Siio Dzily Democrat .Published every afternoon except Sun-. day by EMERY & BILITER, OPERA HOUSE BLOCK. Served by carriers in the city and Enrroundingr towns at ten cents a week; clnjle copies, two cents. "By mail, postage prepaid, fifty cents per month, or 5 per year, payable in tlvance. ...-. - '-" ' Communications on matters of local Interest Solicited. No attention will be paid to anonymous communications. ' Persons desiring The Daily Demo crat served at their houses can secure ithv lvwtal card reauest Where de livery is irregular, please make immedi- .nmvioint to tVio ffifA. or ' to the carrier. -The carriers will make all collections and are responsible for each delivery. EMERr & BILITEB. NeabLiY every day new evidence of frauds committed at the late election comes to notice. A new election law, will catch the floaters, : is needed affair in Indiana. one that a badly The llrst directory of the city of NeW York was published in 1786, and contained but 846 names. The people who want Cabinet positions are numerous enough to run all the governments on the globe if they knew enough. , The remarkable stillness which the Republicans preserve this year regarding election frauds is one o' the curiosities of the Indiana campaign. ; . "llERJi we are scarcely out of one election until we are into another. A Councilman is to be elected from the Second ward. Get ready for the fray. The export of diamonds from South Africa for 1887 were 8,598,930 carats, worth 4,240,000. against 3.-135,000, carats, worth 3,500,000, for the previous year. President Cleveland emphatically says that Hill and Tarn many were true to him. If this is a ifact Governor Hill will be a strong, factor in the the next Democratic National Convention. What' the matter with Hill and Gray ? The city loses an intelligent and valuable Councilman in the resignation of Mr. Markey. Hia practi cal . knowledge has made him a valuable member of various com znittees and he has served his con stituents faithfully. His loss as a citizen is also to be deplored. 'Tis said that John I. Dille, who came home with a certificate of fond character from Huston, ; is booked for the next race for Con gress. Now . if John could get a recommendation from Mr. Dudley it rnisrht assist him in getting the i nomination. Such matters have great weight in the Republican caucuses. " , Chairman Huston, of the Re publican State Central Committee, "It la foil v tea deny that the - majority of voters in this State are - .Democrats." Jxcnange, JJr. Huston is, we believe, cor rect in his statement that a ma-ioritv of the voters of the State w are Democrats and 'vet Mr. Harri son carried the State. It. Is a sad comment on the steadfastness of I men to their party that ' such is true. But to come nearer home, we know that & majority of the voters in Huntington county are Democrats yet every man on the Republican county ticket was elect ed. There 13 just one of two things, either the Democrats of Indiana must uphold their party or else the any purjcg , or object. - "When voters vill slaughter. .such a ticket e.3 the Democracy of the Nation, : Ctate and county ofTered this year, it i3 time to Inquire as to the cause and why it is true. - - The Democratic party'3 brave, honest and manly leader, Qrover Cleveland.' deserves now more than, ever the loyalty of every Democrat. Hat he disregarded the v. ill t f bis party, blinded hlm- elf to the beat interests of the American people, ana given hi.- countenance to thoe abuses he attached with all the power of hi' administration and ail the lore of hl3 intellect, he could have hart for hi3 re-c Taction the same money that v.t i ed to cefeat him. But he did i.3 duty; he led hi3 part.v -Hhere it v i:hed to no where it Avlli c". I- has shown himself, jjt-ove f !!, a lover t, truth ana n lnycl Jmocir.t, a true "Ar:?ri:ran.' As l :.; as he Iive3 he will 1:3 ol riht ifio leading -x ponpnt of Wh love 1 ncro f t V. t It American Demccracy. "irn r.ow, tt-'i always, tli- :m:5 r ; i;3 mi: Je. r: t;3 party is not : ; . ;r will, t j h:aten i'z r rrr:rr" . , : ) . tt '. t' i ;-xI : cf .... , .r..- ' " r' -.n t") t'? :l 1 1 c A WELL KNOV.'fi JC'J. ,ALICT DEAD. XTzpoleon X. Thieblin, Whose Signature Was "ZLplo." Napoleon L. Thieblin, who died In New York city the other day, was a roan with an eventful history. II a was a soldier, autnor. war correspondent and editor, and ha passed his life in many lands. He was born in 1834. His family was French, and one of the oldest royalist families of Lorraine. His family was driven from France during the first revolution, and settled first at Bologna, Italy. When he was a boy his father was appointed court architect at St. Petersburg. ' Young Thieblin was sent to a Russian military school, and . finally entered the Russian army as sub-lieutenant of artillery. He had just completed his educa tion at the outbreak of the Crimean in which he distinguished - himself. Before Sebas-topol, when only SO years old, be commanded forty cannon, and at the fall of the city was decorated and transferred to the' Imperial guards. He withdrew from l jc the service in 1857, 3W0 thubuh. and set about the str.dyof philosophy and literature. He eventually went to England, and found a warm friend in the great Thackeray. He was also intimate with Herbert Spencer, and many other of the famous liter ary men of the day. He was given charge of the foreign department . of , The Pall Mall Gazette, oh - which journal . he did some admirable work, especially during the Franco-Prussian ' war, when , he wrote some strong and picturesque letters from the seat of war. These letters stamped him as an acute observer, a bold forager for news, and a clear historian. After the war and downfall pf the commune, Mr. Thieblin increased his reputation by contributing to The Pall Mall Gazette a series of letters over the signature "Azamet Batuk," which were afterward published by the editors of Punch under the title of "A . Little Book ' About Great . Britain." . Ha also contributed to several magazines. He translated and edited in the Russian language all the works of Macanlay, Buckle, Darwin, Huxley, Guizot, and several of the works of the German philosophers. He visited Spain and wrote two volumes about Spain and the Spaniards, which were published both in England and the United States. He became theParis correspondent of The New York Herald, and was subsequently the Madrid correspondent of the same journal He was afterwards sent to join the army of Don Carlos,, the Spanish pretender, as war correspondent. At the close of the war Mr. Thieblin deter mined to make a tour of the world, depend ing- upon correspondence with English new- 'papers for the tp" with which to travel. When he arrived at New York be found his calculations at fault, and accepted a position on The New York Sun. This was in April, 1874. He made his first mark in a series of articles called "The Stranger's Note Book," in which he discussed American men, man ners, customs, and resorts, from the foreigner's standpoint, and in the caustic picturesque style, that was peculiarly his. in lovo ne began his famous flianfiai and business series under the name of "Rigolo," which ha kept up until a year and a half ago. The .Hero, A NEW WAR SHIP. Lately Added TOT HXBO, to the 'British, Rather a novel battleship was recently added to the English navy. The name of the vessel is the "Hero.' She is built of steel and carries a single turret ' twenty -two feet in diameter. In this turret are mounted two forty-five ton breech loading guns. She has also four six inch guns, on sponsons, twelve quick firing and several machine guns. The armor plating lis twelve inches on the sides and fourteen inches on the turret. The dimensions of the ship are: length, 270 feet; beam, 68 feet; displacement, 6,200 tans. Bhe has engines of 6,000 horse power, which give her a speed of between fifteen and sixteen knots an hour. I be Dunaers will carry 620 tons of coal, which, at a ten knot speed, will carry her over 5,000 miles She behaved admirably in tne recent rengnsn naval maneuvers. ' . BllnUter Alfred De Clapared. The new representative of the Swiss gov ernment at Washington, Capt. Alfred ae Clapared, is a 'diplomat of long standing, having been engaged in the service in Berlin and. Vienna for tWenty yean. Ha Is by descent a Huguenot, and in. appearance be is a dis tinguished looking man - of about ii years, and is eminently well fitted to. represent his government. He is hhly esteemed by his countrymen, and is noted for his philanthropy, which is wide reachir-; and effective. Lesides hav- Ti.3 followicj c; J ' inz been enraged in Ki;3Tsa db CLaparxd. a great number of Swiss charities he is pres ident of the Aid Union or Swiss societies O Europe. "When in Berlin he was honored by the decree of doctor of laws. He is also cap tain in the Swiss army. Capt. Cla pared is a married man and the father of five children. Ilia family, however.wiU not live in "WasUng- ton, and his wife, will not have an oppor tunity of enter mj Washington society dur- tzs tho corr.ir.g season, ' r a Cai- Trip. juTtrsiJ.i;n took liny Cetrc-t onocay; . - . "X would rather live in Paris than any ctlitr city in tbe world." " "TTty tloa't r'i r" to Paris, thenf "iro If i Z2,LJj I would t la rr"l3 to-ocrrow.M Uov7 was tlit for raj id transit? Detroit 7- -iTrt:x ' .."ear t- : r s ' '. . c . . a "" :atioa 1 . CO! i. cldi:;. Bov One of Thew I, serai Articles 1-ty Be Easily SIds. The foldins screen has become, of lats, much more common article of furniture than in former years, and once intro duced into a room as an ornament, it soon comes to he regarded as almost indispen sable. - - ' The uses to which such a screen may be put are many. It will shut off draught from grandma's warm chimney corner, or the light from the baby's crib, shield sea-sitive eye from the dancin.-flickering firelight, or hide an ugly, black 6taircaae, where it may be desirable that an entry door shall stand open for the purpose of ventilation. It gives a sense of seclusipn and quiet to the sick-room; it conceals from view the bedstead or the washstai J, when one is unfortunate enough to 15ve 'all in one room," as in a board! pg- house. - - H The variety In size, form and style s of decoration is practically endless. A screen may be square, or tall and narrow, with one panel, two or many,; and it may covered with anything from the cheapest wall-paper to the richest of satin or velva1; heavy with embroidery. ; i 'For a sick room nothing is more restf 1 to the tired eyes and feverish imaginatic i than a plain covering of silesia, in son quiet neutral tint, witn a narrow oraerj t pretty chintz. We have seen such an vLq which has done duty for years; and beJ a pronounced "worth its weight in gold. I w A. very simple ana pretty screen may i. 36 made bv taking an oid-tasnionea ciotnt?s- horse, and tacking a. curtain of crimson olive cotton-flannel to the upper bars, 1 ting it hang in easy fulness to the floor. 1 The screen of which the following id description was made for a children s h pital: . or fct- a E8- . The liffht frame uiae mat oi a ciouiies horse) has four leaves, each with two uprights five feet two inches liigb, and thtee crass-pieces twenty inches long: : .This was covered tightly witn stout cot ton cloth. A thin, sleazy cloth will soon hang loose in wrinkles. Dampen' your cloth, as for Ironing, before stretching it upon your frame, when dry, it will be firm and tight like a drum-head. The lower part or each leaf or this screen was then covered on each side iiih black and gold-figured wall-paper, width of the paper making the the dado. ; The tipper part was papered with com mon light brown wrapping paper, with a narrow black and gold border, thus forming a tall narrow panel ready for decq ration. On this panel were pasted pieTarcs cut out from old Christmas ana Easter cards, advertising circulars and calendars, pictures of fruit soaked oil from old tin cans, and flowers from florists' catalogues. each picture being in the brightest and most diversified colors, and some or them real little art treasures. The description gives the idea only; the beauty lies ii the coloring. - I For pictures on paper, flour parte or gum tragacanth may be used; for thick card-board, mucilage is better. I When the four panels were thoroughly dry, after being decorated, they; were hinged together with short strips of black carpet binding, two strips beinr placed about eight or ten inches from the top. and rwo more at the same distance from the bottom; each strip passim from tne outer side of one panel to the under sidt of the adjoining panel, thus making a reversibk hinire, such as may be seen in aiy old- fashioned clothes-horse. I Each end of the binding was fanned tc Uo (imuo witl fr-ialt bras( coded tacks. xr. t ANSWERED. Cbild Whs Didn't Kn? Geography Would ro.A the heiglit of Xocal Irson Green was one of t$ school Mdmittee in the town of Briart Id, and one of his hobbies related to t be study of geography. He contended that ijry little time should be spent over fore5?! countries, but that each pupil stouli leave a common school with a clear and iccurate knowledge of his own State's sources and topography. Not only was 1 lievoted to this theory, but he lost no opfirtunity of promulgating it. "Visiting school" one day, wif a colleague who ventured to diner wif him on this point, the minister undertoo ?lo illus trate his views by practical "exanSle. Selecting a particularly bright littjf girl in the geography class which had fen reciting about Africa, he said ti; ber.J, "What do you know about thiourceof the Nile?" - I . . The little maid therearon gsp a vivid account of explorations and Irdships. at which her teacher smiled appvingiy. She answered the question prqptly and correctly. I can you teu me anytaing lout the ancient city of Alexandria?" .1 It proved that she could It a great deal, and when she had diitineJhed her self In the eyes of her ciassmatel by en larging upon it, i tne mmisteiuddenly chanced his tactics. . . 1 a. . "vnai iowu m your oiaaanuiac- tiirpa mrvfit cloth? he ilskm . . ' "The child hung her head. S know. . s; : "How many mountains are three thousand feet hlghf How OU la Worn Ou did not fcre over She had apparently . never eea told. The minister looked triumphs ,lv at his friend. .:... i ;;.: r,, .: , " . "Now, you see,"- he went In, "this child doesn't even dnow e loughbout hei own State to utilize its advances when she grows np. Tell me, my lit! girl if you wanted to go from your ho to New 1 ork, what line of railrad i u would take, and what bodies of water u wou'd cro-." ., . . i 'l't tnow. K-rrowklly said the child. , , . . j.' , "Then you see yourself that ou dont know anything about vour oJ:: State,", said he, determined to "drive t'J Question home. "Well, If you wanted tdake suca a journey what should you do U The child was driven to the fall, and, like manv weaker creature, e turned at bay. Her eves were full of bars, and her hp quivered, but she replieT bravely, I sLould just ask my papa to tie me to the station, and buy my uVketH - bhe was questioned no more hat day.-- seems to wear out twinT.-Urtr.f-mei nse and to lose to someexte its lutri-oni.ng qualuie,... It has been a a reiwu for this that the minulff-' crical flol,utes of which the oil U chc ived to Ikj rnade p become flattened 1 r tie wear and pressure and so do not El 3 and roll over each other as easily es Lc f :3 T. A Cattle to-. They say that if the if H:' ' were formed in sJn?le E!-r T --'ir from Atchison to Kew ' J h the leadiuJ a:r V - would be p&11c-'-C7 . . iridsre. . - ":-c- 1 .- Sensible Suggestions About the ; Overdosing. Tolly o Phvsiclans prescribe less medicine now than used to be the custom in former davs. and possibly would give still fewer doses if it were not for the "prejudices of their tatients. who feel that nothing. being done for their cure unless they have something to take. The truth is that often pure air, rest, and absence from food for a time is all that is needed to rive relief, and the conscientious doctor hesitates to order drugs which he knows are unnecessary. If a person who is guirer insr from fever is shut up in an unventi lated room, breathing the same air over and over again, covered, witn twice as many bed ' clothes as are required, for fear he might take cold, and given whatever food he can be persuaded to eat, the frtver is not likely lo abate, let. If when the physi cian came he were to say, "open the window, takes off all the' blankets but one. give him a cool sponge bath -every three hours, and let fcim have nothing but milk, cracked ice .' aid cold water" and then go away without prescribing further, the friends of the sufferer would sliake their hsads and sgh to one another, ''We must send for someone else at once. How can he get well without medicine?" Whereas the doctor really would have done much more to promote the recoveiy of his pa tient thay it he had lelt nun in the unsanitary condition in which he found him and prescribed quinine and aconite ad lib num. pieuicine is not omnipotent; it can not take the place of fresh air, pure water and . a suitable diet, but it is exceedingly useiujrin its own sphere and in the hands of a wise physician, plays an important part in the treatment of disease. Too much can not be said against the evil practiceof indiscriminate dosing. Many peo ple ruin their health by taking some lav orite nostrum every time they feel a little out of order, when if the matter was left to nature it would probably right itself. LOVE-MAKING IN MAJORICA. Borneo and' Juliet on Spanisb Island A Strange Scene. I have seen a faithful swain, brimming over witn loca emoiion, aposiropmzing the half -oeu shutter above a gionous I of trellis-work; tall, straight, his hands clasped, his lon5 hair thrown back in poetical, impassioned ecstasy. In passing the . shutter has been gently out cruelly closed, so that the fair and frail one behind is hidden, j Not for him ia a view of her sparkling eyes and glowing cheeks. At sound of my receding footsteps the shutter has been geutly opeucd s gam. llow do , know? Why, I have basely looked back And perhaps I have wished that 1 But no: I have wished nothing but con stancy lo the vows of this Romeo and Juliet. . with whom I have no concern: This has been at 10 o'clock. and at 2 in the morning I have again come upon the same scene, with slieht difference of attitude. The actors are the same. Four hours of rapture and rhapsody; i four hours of devotion; four hurs yf paradise. Romeo is now upon his knees, making hia last fond protest of eternal! fidelity, promising to be there the next night at lhe same hour. . His attitude may be somewhat ridiculous, but it is romantic. In this last moment ot agonized parting thy are absorbed in each other, and neith-ji hear my footsteps nor see my shadow on the walL I might be a ghost. and as I pads I have f uU view, or J uliet. Truly she is lovely, with raven hair and glowing-features,- and large, dark, flashing eyes. Aly night s rest will be disturbed. Who will not fall in love with her? Who would not envy that Romeo? If I were a Southerner I should stab him dead and take his place. Being a NorthernerffI only feel that I should like to do it I don't doit. : His Pride. There comes a time m the lite of every boy who i "lives among folks" when his pride revolts from patched boots and clothing made up of "pa's old duds, That point seems to have been reached in the following case : Mrs. Hopkins had been making shirts for leltle XHed, and when she reached the end of her . Yset," ,it was to find that she lacked an 'arm for one garment, and had no cloth wherewith to make it. . "Ned,"; she said to the little hoy, "go to tne store, please, ana ask lor a yard of cloth like this." . Ned departed, whistling, and presently returned, without the cloth. ."Why didn't you get it ?" asked his mother. . :. . . .-".They ! hadn't-' any exactly pke it, quoth Ned..- "Well, why didn't you get the next best? . Hadn't they , anything it would do to use with this?" . . "Yes'm, so they said; but do you sup pose.", queried the youthful stickler for propriety, "that I am going about with one 'Fruit of the- Loonv arm, and - one "Pride of the West'?" , , :' Momralnc Blngrs. "Did you ever see a mourning ring? asked a Maiden Lane jeweler of a reporter "Well here, is-one.? --- - " It is a heavy gold band, perfectly plain and with a seal ia the shape of a coffln It has a glass face, through which can bf-seen a skeleton in gold. : On the inside of the ring is- the- inscription in black enamel giving the Initials of the deceased and the date of death. . ii '"These designsjwere used over a century ago, and now they .are to be revived as the latest fad. Some young widows who find it dlScnlt to indicate their bereavement when indoors with hat and flowing veil removed, take advantage of the ring to announce to susceptible young men that they -have returned to the matrimonial market. They need not look melancholy. A turn of the finger and the ' sad news is told."; ' ' "Do men use them?"" ' "Alost assuredly. Widowers have no wayjof announcing their loss except by the band on their hats. With a mourning ring all embarrassing Inquiries, rejardins the deceased wife may be avoided ana knowledge of the widower's restored eligibility quickly and neatly imparted." ' Antiquity of Leap-Tear. The custom observed everv fourth yeai of permitting tae fa -er sex to assume the rights and prero.tives appertain? to their trcers franzz tie rensllr tiree la a very ancient cne. ; Wtca it cr:0;n.ted j, not tieSnitely known,- but a law enacted ty the rurliameat cf Scotl-nd ia the yeai cf 12-3 13 doui."Jc:3 tie tr t f.itutory rec- cxiiion oi u-s c-a., iL3 i;? followsr-lt u 6-.:ut -o.! dariug 'tie refre mcf'.'-2, ilka t-own' o Lo-yc;r, ff Lif-h 1- c j t? t . ' t - cf J f.-:r; 63 crdalnt -r tr.r.i.t 1 r - n I "V - :i i ' T-- I t : 1 ii- & i f , , j J t A Kovel Reform for tlie Dinner Tatle Damancai Blade Coins "Service. r A New York woaaa of original views, who has stood stanchly by half a dozen minor reforms in her time, has set her heart upon a novel idea in Its way as revolutionary as any. She gives very neat little dinners, the guests at which are sure to cast all the way, through the six courses bewildered looks at the table service they use. The knives and forks which serve as aids to their civilized feeding are - very unconventional in shape and rich and heavy In design. This, of course, would add fresh zest to the appetite, but provoke no; - comment from the lips of well-bred men and women, but this is far from being all. Knives, forks, and spoons, but forks especially, are differentiated as to the sex "of the person who is wield them, and knives and forks when first lifted impress one as curiously and unaccountably small. The size of the table implements is their owner's especial hobby. The time has gone by when huge joints are dissected on one's plate or when large mouthfuls are conslderes desirable. Therefore, so this social reformer reasons, the time also . has gone by when it is necessary or desirable to handle during a ladies and - gentlemen's - repast such formidable-looking weapons as we have brought down from the days when we had perforce to -cut and hack with theniv The largest dinner knives and forks which are placed' ready to the hands of guests at her table are about two sizes smaller than the dessert knives commonly used, and other sizes dwindle from that in prropotion. It gives one the impression of a Lilliputian feast at first, a feeling which Is heightened by the graceful forms and appropriate ornamentation oi the individual pieces. .. Diminutive copies of antique German and Turkish swords serve the guests masculine for knives, matched by Uny daggers of Italian patterns given to those of the sex feminine. Fanciful flower shapes fall to the lot of the ladies for spoons, matched by leaves wrought in sliver lor their escorts, jso two pieces are alike and not one but suggests its destina tion whether for man or maid. A Damascus blade, a quaint old Russian weapon, a daintily petal ed wild rose; is useful as a conversational suggestion, however whim sical the notion in other ways. TRIED FOR TREASON. Jamil SI. Chenoweth Share tbC Ez elusive Distinction With Aaron Burr. A recent Elkton, Ind., dispatch stated that Thomas B. Lincoln was the only man tried lor treason during the rebellion. The dispatch stated that he was arrested in Cincinnati, but that his counsel suc ceeded in having the indictment against him quashed. If the indictment against him was quashed, ot course there was no actual trial of Lincoln. But there is living in Birmingham, Ala., an old gentleman, Mr. James M. . Chenoweth, aeed 76 vears. now an active and rfo- perous insurance i gent, and who was then a resident of Cincinnati, who was arrested in 1863 for treason against 'the United States government for "aiding and abetting the rebellion in divers ways," and was actually tried before two federal jud owayne and iJe&viu in that city.- He was defended by Hon. George E. Pugh. After a lengthy trial he was acquitted. Thus it happens that James M. Chenoweth. venerable in years, but still active in busi ness, is the only man, living or dead., ex cept Aaron Burr, who was ever tried Tor high treason in the United States, ' A Mldnijht Incident "neip! thieves! murder I police! say your prayers, for I'm coins to fill vau plumb full of lead." These were the words of a Chicago householder as he banged away the three loaded chambers of his seven-shooter. It was past mid night and he :- had heard a noise in the house and bravely ventured forth to in vestigate after donning trousers in case the Durciar snomd prove to be Anthonv Com- stock. Hardiv had he passed the door from his own bed-room, when he felt a violent tug from behind. Some silent. desperate thief of the night had hold of him no doubt. But he was equal to the occasion,- as the quoted words denote. When the police came the found him un conscious and still held fast to the door knob where his suspenders had originally caugm mm. Scarfs of Snake Skin. ' These are times in which our daintiest women seem ready to co to almost anv length In the pursuit of novelty. They uub uuiy wieraie uui seem lo get enjoy ment out of glaring ugliness and grew- some eccentricity, so long as the attribute of originality is present in the device. It was to this demand for unique adornment mat we owe the . imitation of reptiles in jewelry, and now we are Dositivelv threat ened with scarfs made of the skin of snakes. The idea seems preposterous at nrst, hut have we not be: n carrying in ouf hands wallets made of alligator skins and worn shoes of similar material nnnn? feet? '. Surely a nice, smooth snake could not be much worse. Two of Kind. "I saw such a beautiful sky this after- noon." he said dreamily, as they aat and made love together. "was it blue?" she inquired eagerly. . 'Yes, love, with a delicate white fleece." "And, O Harry, did it have i eyes and a dear little cunnins blat k nose? : ' - ' , "I am talking of a heavenlv bine skv.? he said gravely. . j 1 "ThaFs the kind, dearf O. won't vou 1 try to get it for rae? I'm just dying to cave uiue ajiyei iney are such sweet pets." - - z. . - - Bi genu of Gold. Two Adams express company's wasrons proceednig down Chestnut street, Philadel phia attracted considerable attention bv reason of tlia fact that there were six men on each wagon and that every man had a revolver. T'he wasons were filled , with sacks, and each sack contained $5,000 in gold coin of the United States. The z je amount of money - in the two WEons was ICCO.COO. It came from the rilit, and was being taken to the Farmers' exi Mechanics' bank for ' transMp-nent to Europe. Matthew Arnold's Curiosity. irtn ..tthew Arc old frst carne ta wtich r a expressed the most curiosity was Ir uanapojis; tat he said he must 3, M no other city. He had no knowl- 3 cf the place, ana could pive no :a for tii preference exct'rt tlrat t!;3 :3i-i eIwevs hs.1 a f; cf'ation for X..n. - x3 rouna l..cre, l:o ever, a verv ! toc-store. vLc3 L.'i own worV i ia L'i. t t j . HerIsT Clrls en t: Km. " " cf ra r -r!:I. T l . - i t: -...:-r t;:a "tl3 c'.:r - 1 C ' " ? '"r - ' . 1 tX f ) Is the best, most popular and only .line running, 7i:r.o'ja: enne- To and from all the following principal points r ST. LOOTS, i . jKTBorr, ) , -:t. THOMAS, XEW TORE, B, ruew.on.. ., .. .. Akron .... Rochester.' North. Jndson. North Jndson. . Chicago . r enton xiarDor . Mies . . . Granger iianan ....... Goshen rOBT WAYNE, TOLEDO, NIAGARA WALLS, BUFFALO, BOSTON, JH1CAGO, ; - PEORIA, OECATUK,' SPRINGFIELD, JACKSONVILLE, QtTtKCT, " HANNIBAL AND KANSAS CITT. KEOKUK, INDIANAPOLIS" ,. AND CINCINNATI. THE CAR SERVICE OF THE WABASH RAILWAY Is the vmj beet. and consists of Handsome New and PARLOR COACHES. leraat FREE RECLINING CHATS CARS, the heet and most completely equipped DINING CAS. SERVICE in the WorM, and the magntacent PULLMAN PALACE, WAGNER and WOOIW RUFF SLEEPING CARS. The road-bed Is kept in splendid conditions. The tracks are all laid with neaw steel rails. . and the fast time, close connections sad superior' accommodations on tne waoa&u axe any otaer line. . . Information m regard to Ron tea. oi -lrains. connections, etc.. win and promptly nmushed on applies ti or ny letter, to any Agent ex tae wac JOHN McNTTLTA, S. W ; ReceiTer. Geal P Mllford Junction. Warsaw , Claypool North Manchester. Bolivar.... i....,, Wabash Leaves... Wabash Arrives... Marion Alexandria Anderson Indianapolis Cin'U via Rlch'd.. Dayton. Cln'ti via Indpls. Louisville.. BU Louis STATIONS. Detroit.......... Grand Rapids., llnsxeron ...... Chicaeo- Pntoa Harbor. 2x ues ,. ("ranker.... 1-.- irt .,......... ('" len 7 lllord Junction.. Vfcrtw ... C'layjool Nctii llanchester. I ivar... .... N ; ' i-'i Arrives.... ba Leaves . 9 rion A 1" ndria ........ Caicaso. Time at Huntington station.. ! GOlAtt EAST. No. 42 Ugntnlng Express.. ... ' . " 48 Mali."." " V.'.V. ."." 7.7.7." " 44 Atlantic Expree GOING "WEST. 1 45pm S 43am 214am , 238am 425am 851am Routs. 4 25am crown roini... Hammond..... Englewood .... Archer Ave.... Chicagoar loafed by AH trains rnn dally except Sonday. H NORTH. STATIONS. No. 5. No. 3. Detroit. . .... 7 80am 10 45pm Grand Baplds...... 45.... 9 45 IU8kegon.. 7 80.... 10 15 Ar ;..oa 9 J n- s 1j f lvi.Vd..... 7 i f - - t It... i C 8 t ...1 v Iilil. .3... 7 I . . i. - 7 .. 5 40 9 80. ...1232.... 7 00 ; .11 S6pm 6 10.... . n 14.... 5 50.... -1081..., 5 80.... ..10 64.... 5 10.... ..10 C8 4 46.... .. 9 63.... 4 18.... .. 9 21.... 4 03.... .. 8 57. .. 8 40.... .. 8 62.... 8 88.... , 8 25 ... 8 10... - 8 13.... 8 00.... ... T 81.... 2 19.... .. 6 48.... 1 87.... ,. 6 5.... I 15.... . 5 05am 11 55.... . 7 35. ..- 7 a? .12 0pm 7 00..., .10 80.... 7 45 .. 7 10am 8 05.... .. 8 00am SOUTH. No. 2. No. 4. .. 9 ICam 9 13pm ,.12 si'pm ii w ..11 fim in nn Tnn caeerfnlly TerBOEally '- lailway. W.jW, Agent .... fSlam. .... J0.7a ,....12.S'pn 6.3?pm ...... 9. ia. " 45 Express 1. .. .6:3am o5...... . . . ........ ... mmkI ...... 11 .(Saub 41 Mall.: 1 2.9pm " ?3 ..... ...I 4.?pm. x x-iprew l WJ. via 4,43.44 and 45 dally. I . I ! J. WJKAPI.Agt. I i Hnntiniton.Indl . W. SNOW GenlPasB.e'fi. 1 t; Cbieaao. IulnolB. I TRAVELERS' GOIDt. The Chicago & Atlantic Railwi)) i v With its nnezcelled PnHmaittilt eqnipmen snbstantially constructed rcacvay and lov, rates of fare insnres a safe, speedy ard economical Journey to aU points East and West) Write to your nearest railway agent for the attractive ow rates via this line. i - EASTWARD. STATIONS. . No 8. . N 10. Chicago ... 330pm 8 45am Archer Ave 8 40pm 8 56am jcnriewooa .... 4wpm 15am Hammond 430pm 945am Crown Feint. .. .4 50pm 19 19am Koats...... 1161am 1029pm 1110pm 1022pm 600am Ne 12. NoI 8 10pm 5SEDm 8 2Dpm 545pm 8 40pm 06pm ft lpm 6 40pm St pm 722pm . .... B'iana North Jndson 11 &lam 10 55pm 9 06 prr ! -No 82. North jndson.. 8 Mam Rochester...... 632pm 1215pm 11 56pm 1310pm Akron...... 01pm 1216am 130pm KtwwD livpm i&pDUfir Bolivar..... 12Spm ... Huntington Iv. T 50pm 2 25pm 1 15am Huntington lv. Kingsland ..... Deeatnr.. ...... Enterprise..... Spencerville... Lima Preston ........ Kenton.. ....... Marten ar...... New York Boston ......... 40pm 212pm ........ 240pm 8 05pm 948pm 512pm 212am 2 40am 255am 800pm 515am No 80. 530am 650am 8 25am 955am 8 05am 11 66am 3 28am 100pm 215pm 512pm 415am 4 20pm 616pm S 00am 640pm 7tnam 7i5am...;.. 11 55am WESTWARD. STATIONS. No 1. No 8. No 5. N Marion lv.... .. 8 00am 11 10pm 2 10pm 4 00am Kenton.......... 8 50am 11 59pm 245pm 825am Preston ........ 917am 725am Lima 9 45am S 27am 12 52a.m 4A&m Spencerville.. .19 Ham 1106am Enterprise 10 45am 4 10am 12 15pm Decatur. ..i..-.. 12 26am 212am 4 .Viam 9rvnm lungaiana ii08am uuntington iv. 1 00pm 805am Hnnttneton lv. Bolivar...,. .... 1 42pm 825pm 5 25am 506am No 81. ' 700am 850am 6 55pm 8 57am 950am 632pm 1040am 24Sam N15. 5 50am 625am 516am....... 711am 6 05am 700am 845pm 70am 639am 780am 915pm 8 20am 7 00pm 7 50am 9 S5pm 8 40am 710am 8 00am 945pm 850am Trains 3, 5, 8, 12, 15 and 16 dally. - Trains stop onlr on sienal. Trains do no stop where ne time is shown. T. "W. BURROWS, F. C. iWNALD, Superintendent. wen. rasa. Agent. , .CHICAGO v CirciTjati, Wabash & IJiciga R. R,. .. o c m ii t .... ii n. -pm v am 3 8 tt.., 4 15.... -.;.. 4 ti.... 5 1.... 6 1...... 6 M.... 7 C5 ... 7 1..... ( 1 8 .... 1 ).... 8 I 8 f ) .. '9 11... 9 i i... 10 C ... 1) f 1.... 10 i)... 11 15... U 0... 11 f 12 ... 12 i i. 1 : .... 2 ( ... 3 ; .... 7 : ) .. 4i ... 7 i 7 15... a t. r- No. J. 6 4opm 8 65.... 4 15.... 50 12 27... 11 Slam 11 19.... 10 60 I 25.... 18 O.... 9 9.. 9 10.... 8 44...... 8 10.... 7 65 ... 7 10. 6 25 6 00.... 4 80....- 8 oo pm 6 50.... 7 2.... 7iJ.... 6 W No. . 8 CVm ii w 13 Cf) 4 4 5 5 5 5 6 7 7 7 7 R 9 3 ' 4 S 7 7 J. n. am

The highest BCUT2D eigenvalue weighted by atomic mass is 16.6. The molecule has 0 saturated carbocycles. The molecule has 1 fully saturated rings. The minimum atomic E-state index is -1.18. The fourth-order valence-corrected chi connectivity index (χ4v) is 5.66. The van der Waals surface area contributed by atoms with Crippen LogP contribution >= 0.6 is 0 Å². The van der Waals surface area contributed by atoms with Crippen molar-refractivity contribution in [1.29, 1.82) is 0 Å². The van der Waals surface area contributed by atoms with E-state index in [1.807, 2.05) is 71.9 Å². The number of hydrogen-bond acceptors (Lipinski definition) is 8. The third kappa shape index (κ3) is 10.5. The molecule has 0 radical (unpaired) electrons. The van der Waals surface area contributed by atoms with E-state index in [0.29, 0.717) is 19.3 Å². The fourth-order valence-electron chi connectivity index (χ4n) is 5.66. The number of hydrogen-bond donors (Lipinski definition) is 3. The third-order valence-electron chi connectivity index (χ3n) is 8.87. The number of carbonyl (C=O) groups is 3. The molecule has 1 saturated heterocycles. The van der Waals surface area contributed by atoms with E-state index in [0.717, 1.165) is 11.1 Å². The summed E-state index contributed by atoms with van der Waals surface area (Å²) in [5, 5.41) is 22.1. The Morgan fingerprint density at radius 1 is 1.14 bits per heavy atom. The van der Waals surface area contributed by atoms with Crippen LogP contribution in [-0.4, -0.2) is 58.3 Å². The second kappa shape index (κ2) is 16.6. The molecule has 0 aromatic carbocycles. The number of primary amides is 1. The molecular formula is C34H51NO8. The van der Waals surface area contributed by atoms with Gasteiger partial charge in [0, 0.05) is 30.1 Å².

What members have found on this page

Get access to Newspapers.com

  • The largest online newspaper archive
  • 11,200+ newspapers from the 1700s–2000s
  • Millions of additional pages added every month

Try it free